Vascular cognitive impairment is a decline in thinking abilities caused by disease that damages the brains blood vessels. Vascular disease may cause cognitive impairment on its own, and can also contribute to impairments in thinking and behaviour in a person with another brain disease such as Alzheimers.
How does vascular affect the brain?
Vascular dementia is caused by reduced blood flow to the brain, which damages and eventually kills brain cells. This can happen as a result of: narrowing and blockage of the small blood vessels inside the brain. a single stroke, where the blood supply to part of the brain is suddenly cut off.
Does vascular dementia cause cognitive impairment?
Symptoms. Vascular cognitive impairment symptoms usually appear gradually and get worse over time as more damage to blood vessels occurs. Symptoms can range from mild problems with forgetfulness, concentration and thinking, to more severe and widespread problems. The most serious form of VCI is called vascular dementia ...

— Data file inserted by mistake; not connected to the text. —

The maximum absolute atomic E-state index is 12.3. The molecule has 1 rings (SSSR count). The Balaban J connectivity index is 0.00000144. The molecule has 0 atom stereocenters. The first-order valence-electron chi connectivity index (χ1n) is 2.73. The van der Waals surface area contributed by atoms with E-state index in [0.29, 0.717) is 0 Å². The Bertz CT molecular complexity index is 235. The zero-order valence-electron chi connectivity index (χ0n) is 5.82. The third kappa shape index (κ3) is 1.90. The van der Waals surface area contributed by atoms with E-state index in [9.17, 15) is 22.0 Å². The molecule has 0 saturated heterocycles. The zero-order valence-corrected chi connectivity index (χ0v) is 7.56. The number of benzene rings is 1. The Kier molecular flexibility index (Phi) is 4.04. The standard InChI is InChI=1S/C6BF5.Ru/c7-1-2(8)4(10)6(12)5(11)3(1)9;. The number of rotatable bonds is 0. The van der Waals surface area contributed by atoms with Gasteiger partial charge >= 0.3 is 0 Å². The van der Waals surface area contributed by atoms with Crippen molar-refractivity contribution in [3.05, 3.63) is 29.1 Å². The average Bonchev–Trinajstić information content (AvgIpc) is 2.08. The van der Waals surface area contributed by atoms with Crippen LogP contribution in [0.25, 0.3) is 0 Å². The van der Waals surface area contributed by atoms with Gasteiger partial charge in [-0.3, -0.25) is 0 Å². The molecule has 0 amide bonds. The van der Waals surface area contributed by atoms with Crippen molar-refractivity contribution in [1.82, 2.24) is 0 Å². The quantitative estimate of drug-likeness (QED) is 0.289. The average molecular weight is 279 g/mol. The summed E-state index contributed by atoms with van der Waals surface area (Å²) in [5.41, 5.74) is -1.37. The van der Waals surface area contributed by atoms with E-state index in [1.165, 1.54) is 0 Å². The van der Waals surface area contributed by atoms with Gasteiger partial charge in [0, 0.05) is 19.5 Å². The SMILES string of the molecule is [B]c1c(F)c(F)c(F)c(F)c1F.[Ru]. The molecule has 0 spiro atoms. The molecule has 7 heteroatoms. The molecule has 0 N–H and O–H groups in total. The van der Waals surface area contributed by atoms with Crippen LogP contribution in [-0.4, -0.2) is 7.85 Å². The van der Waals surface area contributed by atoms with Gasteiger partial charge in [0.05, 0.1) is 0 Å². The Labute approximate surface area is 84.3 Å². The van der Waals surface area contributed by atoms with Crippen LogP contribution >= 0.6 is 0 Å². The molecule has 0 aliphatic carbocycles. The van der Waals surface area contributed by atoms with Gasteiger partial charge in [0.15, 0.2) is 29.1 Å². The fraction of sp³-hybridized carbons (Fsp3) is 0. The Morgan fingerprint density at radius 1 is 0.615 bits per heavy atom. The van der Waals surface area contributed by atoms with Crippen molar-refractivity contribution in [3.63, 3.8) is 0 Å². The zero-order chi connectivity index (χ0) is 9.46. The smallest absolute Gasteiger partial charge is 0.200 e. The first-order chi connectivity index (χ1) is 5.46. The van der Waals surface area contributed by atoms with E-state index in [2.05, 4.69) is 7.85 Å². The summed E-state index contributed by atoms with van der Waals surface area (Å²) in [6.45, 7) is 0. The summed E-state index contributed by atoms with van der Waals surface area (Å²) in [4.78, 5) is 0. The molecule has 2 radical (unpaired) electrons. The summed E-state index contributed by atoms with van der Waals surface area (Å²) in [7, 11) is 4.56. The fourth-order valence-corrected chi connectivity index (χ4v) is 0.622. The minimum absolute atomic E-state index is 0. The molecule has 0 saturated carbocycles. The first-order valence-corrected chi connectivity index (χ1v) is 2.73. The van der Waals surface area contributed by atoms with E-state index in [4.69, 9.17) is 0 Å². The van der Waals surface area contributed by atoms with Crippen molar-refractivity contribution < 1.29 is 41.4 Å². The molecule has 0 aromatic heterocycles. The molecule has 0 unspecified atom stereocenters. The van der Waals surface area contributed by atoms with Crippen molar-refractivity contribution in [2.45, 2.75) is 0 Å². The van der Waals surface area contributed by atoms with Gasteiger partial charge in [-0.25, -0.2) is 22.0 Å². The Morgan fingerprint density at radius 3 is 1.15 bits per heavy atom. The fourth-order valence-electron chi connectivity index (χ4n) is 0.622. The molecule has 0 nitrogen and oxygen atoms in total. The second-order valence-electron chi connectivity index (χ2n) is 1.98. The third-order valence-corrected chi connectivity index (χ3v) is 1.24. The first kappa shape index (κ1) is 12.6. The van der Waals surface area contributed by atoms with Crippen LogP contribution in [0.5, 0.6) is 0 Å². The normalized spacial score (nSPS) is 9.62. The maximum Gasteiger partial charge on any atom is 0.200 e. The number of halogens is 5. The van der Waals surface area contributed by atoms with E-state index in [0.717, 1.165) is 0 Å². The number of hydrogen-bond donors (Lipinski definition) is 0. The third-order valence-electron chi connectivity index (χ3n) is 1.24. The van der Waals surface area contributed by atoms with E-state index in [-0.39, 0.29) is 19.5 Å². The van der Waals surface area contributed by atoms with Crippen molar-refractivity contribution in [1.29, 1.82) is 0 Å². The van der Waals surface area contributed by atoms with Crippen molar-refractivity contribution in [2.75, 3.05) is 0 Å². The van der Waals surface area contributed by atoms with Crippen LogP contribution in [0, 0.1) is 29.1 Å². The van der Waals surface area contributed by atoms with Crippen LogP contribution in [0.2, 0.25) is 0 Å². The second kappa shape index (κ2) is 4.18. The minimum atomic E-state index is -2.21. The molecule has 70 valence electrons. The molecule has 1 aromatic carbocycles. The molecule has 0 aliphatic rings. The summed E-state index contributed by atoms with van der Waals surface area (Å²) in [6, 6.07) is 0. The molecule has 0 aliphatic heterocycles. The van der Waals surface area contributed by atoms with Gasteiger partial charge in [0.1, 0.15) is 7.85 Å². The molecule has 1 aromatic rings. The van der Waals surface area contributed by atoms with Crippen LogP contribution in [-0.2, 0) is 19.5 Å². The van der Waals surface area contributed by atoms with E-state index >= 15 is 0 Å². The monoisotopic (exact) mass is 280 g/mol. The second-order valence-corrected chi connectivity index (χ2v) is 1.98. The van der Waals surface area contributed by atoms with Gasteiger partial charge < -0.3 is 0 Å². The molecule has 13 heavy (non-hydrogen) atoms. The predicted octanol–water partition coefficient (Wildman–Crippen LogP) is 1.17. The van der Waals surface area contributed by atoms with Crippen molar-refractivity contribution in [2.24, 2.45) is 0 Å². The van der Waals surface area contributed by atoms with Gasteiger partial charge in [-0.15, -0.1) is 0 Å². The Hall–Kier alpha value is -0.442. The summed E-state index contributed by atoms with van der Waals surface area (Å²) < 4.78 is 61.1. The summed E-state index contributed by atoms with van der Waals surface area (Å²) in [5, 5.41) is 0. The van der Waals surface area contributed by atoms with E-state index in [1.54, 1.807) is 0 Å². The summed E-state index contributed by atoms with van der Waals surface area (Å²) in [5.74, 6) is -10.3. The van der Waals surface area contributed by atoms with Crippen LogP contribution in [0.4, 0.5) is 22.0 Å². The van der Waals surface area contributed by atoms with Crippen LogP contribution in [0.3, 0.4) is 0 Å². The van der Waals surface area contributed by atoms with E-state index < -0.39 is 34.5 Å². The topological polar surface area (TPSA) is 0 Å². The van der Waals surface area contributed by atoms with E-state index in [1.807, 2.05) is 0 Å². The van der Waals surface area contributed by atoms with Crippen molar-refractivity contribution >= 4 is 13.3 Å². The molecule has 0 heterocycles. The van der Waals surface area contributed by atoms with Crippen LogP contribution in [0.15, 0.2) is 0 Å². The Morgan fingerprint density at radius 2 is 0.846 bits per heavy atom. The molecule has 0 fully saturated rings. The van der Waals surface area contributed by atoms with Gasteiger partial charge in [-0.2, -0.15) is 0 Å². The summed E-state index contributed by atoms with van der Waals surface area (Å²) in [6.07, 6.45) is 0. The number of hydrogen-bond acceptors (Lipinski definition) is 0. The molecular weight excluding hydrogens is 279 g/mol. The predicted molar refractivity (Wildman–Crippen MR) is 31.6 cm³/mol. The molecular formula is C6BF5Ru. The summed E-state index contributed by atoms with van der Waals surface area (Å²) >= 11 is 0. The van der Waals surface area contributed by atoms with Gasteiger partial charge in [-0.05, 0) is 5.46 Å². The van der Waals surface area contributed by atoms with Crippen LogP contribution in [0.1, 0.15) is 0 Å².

What is vascular mild cognitive impairment?
Vascular mild cognitive impairment (vascular MCI) describes an abnormal condition which is caused by vascular diseases and in which the patient presents with cognitive deficits not severe enough to fit the criteria for dementia (i.e., basic functional autonomy is not lost).
Can vascular cause dementia?
Vascular brain changes often coexist with changes linked to other types of dementia, including Alzheimers disease and Lewy body dementia. Several studies have found that vascular changes and other brain abnormalities may interact in ways that increase the likelihood of dementia diagnosis.
Is vascular dementia a death sentence?
Unlike Alzheimers disease, which weakens the patient, causing them to succumb to bacterial infections like pneumonia, vascular dementia can be a direct cause of death due to the possibility of a fatal interruption in the brains blood supply.
What are the final stages of vascular dementia?
Signs of late-stage dementiaspeech limited to single words or phrases that may not make sense.having a limited understanding of what is being said to them.needing help with most everyday activities.eating less and having difficulties swallowing.bowel and bladder incontinence. •3 Sep 2021